The Key To Love: Synopsis
A father and his daughter enjoy each other’s company in a park on a summer’s day. Ally asks her dad who she is, thus the pair embark on a life-changing conversation about love, identity and forgiveness. While Ally feels out of place in her teenage world, her father does his best to explain to her who she is and how all of humanity is connected. Her father uses examples from everyday life to help Ally understand how people are unique yet connected as one. Throughout their conversation Ally presents real life situations to her father in a quest to better understand who she is, her connection to others and the truth of Love and Fear and why people may choose one over the other.
Ally’s father helps her achieve self-acceptance though clear illustrations, guidance and patience. He shows her that once she understands and accepts Love as part of her and all of humanity she will realize that she is never alone and will always be love and loved. This is a story about love and acceptance, but also one of self-discovery and understanding.
Readers will be inspired to find the truth of who they are and begin to live that truth which alleviates the struggle, discord, frustration, anxiety, depression, hatred, confusion and guilt in life. Readers will learn that they can choose to live under the shadow of Fear or in the light of Love and will walk away from this book feeling inspired, hopeful and at peace.
Why I Wrote The Key to Love is Knowing Who I Am
Humanity is involved in a major struggle with itself, and because of this struggle, we are seeing rising rates of extremism. The macro view of the world is the struggle of old thought processes and applications that no longer work in our constantly-evolving environment. We are holding so tightly to an old idea of who we are as individuals that we are blindly accepting the consequences in our day-to-day lives in the form of struggle, discord, frustration, anxiety, depression, hatred, confusion and guilt. Our old beliefs have influenced us and led us to believe that we, as individuals, are not enough as we are—we are less than, not worthy—and so we have created separation from those who are “worthy” and those who are not. That separation has spawned division between the groups. This thought process has us believing we are the only ones in charge of our destiny. To make matters worse, we are identifying ourselves through Instagram, Facebook, Snapchat, Twitter and other social media. Society is so entrenched with our “personalities” as defining who we are that the idea of another option is unfathomable. So we accept our history and thus the consequences, as part of life.
Generation after generation has taught us to look at the results of the world around us and if we don’t like those results, then we should do what is necessary in order to change them. We are so focused on results that we ignore the problem. We are so busy with technology and the constant bombardment of information that we have forgotten to stop, take a breath and ask ourselves: Who am I becoming and what is the truth of Who I am? Due to our current beliefs of who we are, collectively, and individually, we have become those people and so we’ve also created results from learning and fulfilling our identities.
Here is a list of some of those results: murder, poverty, war, religious conflict, deception, global warming, economic instability, theft, molestation, rape, food and water shortages, lack of political freedom, and the list goes on. We, as a society, are looking at the results and trying to find ways to change them. But trying to change the result is a bandage solution that ignores the core problem. Attempts to change those results are not made in the best manner. We offer solutions for the results, for the wound or infection, but we offer no treatment for the underlying disease. The cause of such results must be addressed, or we’ll keep doing patchwork when instead, we could be rebuilding.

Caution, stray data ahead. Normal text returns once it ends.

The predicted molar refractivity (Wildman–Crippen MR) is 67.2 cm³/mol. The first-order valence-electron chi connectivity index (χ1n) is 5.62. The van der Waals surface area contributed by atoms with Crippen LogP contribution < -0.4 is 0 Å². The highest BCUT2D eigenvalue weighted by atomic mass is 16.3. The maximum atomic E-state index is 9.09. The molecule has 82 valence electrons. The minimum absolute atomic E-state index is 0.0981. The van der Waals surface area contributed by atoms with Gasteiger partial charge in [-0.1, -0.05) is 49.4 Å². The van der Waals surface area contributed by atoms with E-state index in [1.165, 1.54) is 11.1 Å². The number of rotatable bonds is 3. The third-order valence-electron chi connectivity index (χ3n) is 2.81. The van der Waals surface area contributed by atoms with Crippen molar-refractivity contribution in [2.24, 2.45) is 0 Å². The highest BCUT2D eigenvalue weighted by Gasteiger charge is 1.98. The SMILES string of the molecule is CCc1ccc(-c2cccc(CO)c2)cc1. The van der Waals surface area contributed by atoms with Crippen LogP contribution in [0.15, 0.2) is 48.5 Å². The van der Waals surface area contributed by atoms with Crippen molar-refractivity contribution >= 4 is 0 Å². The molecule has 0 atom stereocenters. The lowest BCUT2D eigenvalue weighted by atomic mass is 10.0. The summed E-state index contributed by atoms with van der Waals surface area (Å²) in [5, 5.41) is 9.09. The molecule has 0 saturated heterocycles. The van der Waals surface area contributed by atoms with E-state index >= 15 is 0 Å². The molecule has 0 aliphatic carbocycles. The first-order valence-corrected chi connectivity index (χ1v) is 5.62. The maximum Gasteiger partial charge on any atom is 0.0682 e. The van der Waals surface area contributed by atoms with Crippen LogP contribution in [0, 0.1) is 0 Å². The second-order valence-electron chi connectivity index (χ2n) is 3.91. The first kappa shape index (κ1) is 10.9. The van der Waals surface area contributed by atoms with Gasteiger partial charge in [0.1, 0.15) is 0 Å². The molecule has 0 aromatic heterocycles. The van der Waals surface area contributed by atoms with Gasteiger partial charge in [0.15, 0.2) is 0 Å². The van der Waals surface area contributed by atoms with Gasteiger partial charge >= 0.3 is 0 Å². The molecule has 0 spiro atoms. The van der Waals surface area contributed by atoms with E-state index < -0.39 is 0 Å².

The core problem is a general misunderstanding of the truth of Who I am (and I don’t just mean myself—all of us are faced with this misunderstanding). If you were to address that question and find the truth of who you are, and then proceed to live that truth, all these results would change. The truth would alleviate the struggle, discord, frustration, anxiety, depression, hatred, confusion and guilt in your life. You will understand your true life, living in a state of Love or your false life, living in a state of Fear and your right to choose to live under the shadow of fear, or in the light of love. Once we accept the truth of who we are—naturally, we all exist in a state of Love—it will be much easier to move forward.
Who is the Audience
While this book would have been easy to write just for adults, I felt compelled to take such an important topic and explain it in such a way that our adolescents would be able to understand as well. In this era of technology and the bombardment of real-time information, I believe our children are desperately searching for answers as to who they are, and what true unconditional Love is. This book, while written for adolescents, explores content that will grab the interest of young adults as well as adults, and create dialogue over its content. The questions this book asks, and the answers are written for all ages. This book can be used individually or in a class/group setting for discussion. This is a book of understanding that engages the reader in humanity’s very existence and the highly misunderstood truth of Love. As a living book (meaning that each time you read it you will get something new out of it), this book will challenge your current state of awareness, therefore it will be read, shelved and picked up several more times over the course of the owner’s life. This book and its topics are appropriate for all of humanity.